During 2021, cryptocurrency companies bombarded Londoners with a record number of advertisements on public transportation, fueling calls for a ban to prevent people from being lured into risky investments.

The increase in advertisements for crypto assets, which are unregulated in the UK, has raised concerns about the risk of addiction and financial harm, especially given the wild volatility of digital currencies such as bitcoin, which reached record highs last year before plummeting again.

It was also revealed that Transport for London (TfL) has not implemented the mayor’s promised ban on gambling advertisements, allowing the industry to ramp up its marketing activity in the meantime.

TfL services displayed 39,560 crypto advertisements from 13 firms in the six months between April and September 2021, according to records obtained by the Guardian under the Freedom of Information Act.

The trading platform eToro, floki – a “meme coin” named after Elon Musk’s dog – Crypto.com, and Luno Money, whose campaign telling people it was “time to buy” bitcoin was banned by the advertising regulator for being “irresponsible.”

The promotional campaign outperformed previous years, as advertisers capitalized on the popularity of smartphone trading apps and raised awareness of digital currencies such as bitcoin and ether.

Despite widespread working from home in 2020, the volume of crypto ads increased, with companies such as Luno Money and Coinfloor collectively purchasing 1,595 ads.

Prior to the recent surge, 2018 was the busiest year for crypto ads on TfL since data collection began in 2017.

Even so, 15,000 were shown in 12 months, compared to 39,560 after only six months in 2021, including promotions for relatively obscure companies such as Hex, Kraken, BOTS, and Puglife.

Since 2018, crypto companies have spent a total of £825,245 to advertise on TfL tube and train services. The organization does not keep track of bus spending.

A separate freedom of information request by the Guardian revealed that the crypto advertising push was mirrored by a significant increase in gambling ads, as Khan’s promise to ban gambling ads in April 2021 appeared to be stalled.

Online casinos and bookmakers spent £783,476 in 2018-19 to advertise on TfL services, followed by £1m the following year and £1.16m in 2020-21.

However, they spent £1.17 million in the first three months of the 2021-22 fiscal year. While the Euros football championship is likely to have contributed to some of the increase, spending was nearly six times higher than in 2018, the year of the previous World Cup.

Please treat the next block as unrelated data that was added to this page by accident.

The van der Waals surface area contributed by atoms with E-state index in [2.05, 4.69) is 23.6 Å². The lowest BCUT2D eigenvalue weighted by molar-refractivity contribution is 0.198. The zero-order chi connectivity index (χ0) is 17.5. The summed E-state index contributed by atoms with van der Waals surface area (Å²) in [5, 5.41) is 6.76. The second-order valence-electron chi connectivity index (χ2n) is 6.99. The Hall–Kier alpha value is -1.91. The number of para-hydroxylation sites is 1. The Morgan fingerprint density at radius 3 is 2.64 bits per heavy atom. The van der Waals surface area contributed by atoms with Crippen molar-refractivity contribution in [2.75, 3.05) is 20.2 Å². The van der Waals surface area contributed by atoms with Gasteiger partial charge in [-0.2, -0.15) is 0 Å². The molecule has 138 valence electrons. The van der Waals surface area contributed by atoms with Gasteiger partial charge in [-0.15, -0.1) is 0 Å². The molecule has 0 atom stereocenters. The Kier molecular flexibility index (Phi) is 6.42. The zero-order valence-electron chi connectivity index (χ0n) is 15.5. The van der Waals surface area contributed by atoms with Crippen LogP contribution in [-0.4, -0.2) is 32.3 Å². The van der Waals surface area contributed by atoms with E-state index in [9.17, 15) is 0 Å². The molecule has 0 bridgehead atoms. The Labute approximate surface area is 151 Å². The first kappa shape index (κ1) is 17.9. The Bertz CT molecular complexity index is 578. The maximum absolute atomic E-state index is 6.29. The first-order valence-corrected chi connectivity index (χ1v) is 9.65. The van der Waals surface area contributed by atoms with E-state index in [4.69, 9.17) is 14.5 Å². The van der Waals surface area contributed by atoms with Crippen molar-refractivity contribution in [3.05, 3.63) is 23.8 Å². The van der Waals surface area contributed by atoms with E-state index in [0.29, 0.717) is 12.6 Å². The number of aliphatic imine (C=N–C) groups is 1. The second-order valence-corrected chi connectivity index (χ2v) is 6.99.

Khan promised to ban gambling advertisements in his manifesto, which was released nearly nine months ago, but a spokesperson for the Mayor’s office said it had yet to be implemented.

Siân Berry, former co-leader of the Green Party and now a member of the London Assembly, urged Khan to go ahead with the ban and extend it to crypto advertisements. “Investment bubbles have always worked by dragging in more and more inexperienced suckers towards the end of the cycle. That’s the stage at which some of these projects may be at with all this public advertising,” she said.

According to a TfL spokesperson, all advertisements include a disclaimer stating that cryptocurrency is unregulated in the UK and that the value of investments may fall.

The transportation body is vetting ads before they run and is said to be refusing any that use language similar to those banned or investigated by the ASA. It has written to both the FCA and the ASA seeking clarification.

“eToro fully supports measures, including regulation, designed to protect and educate investors about crypto and other financial asset classes,” said Dan Moczulski, managing director of eToro UK.

When asked about the concerns raised about their advertising, several crypto firms responded, claiming that any risks were well communicated and were not unique to crypto assets. The ASA is investigating one of Floki’s advertisements, and he claims that banning crypto ads would be “censorship,” and that ads should be regulated and include disclaimers.

It also stated that cryptocurrency was “anything but a bubble” and that it would “change the world as we know it.” Bubbles, according to Kraken, “generally don’t last more than a decade” with a high degree of institutional adoption.

BOTS stated that all investments carry risk and that the 2008 financial crisis demonstrated that traditional finance was not without risk.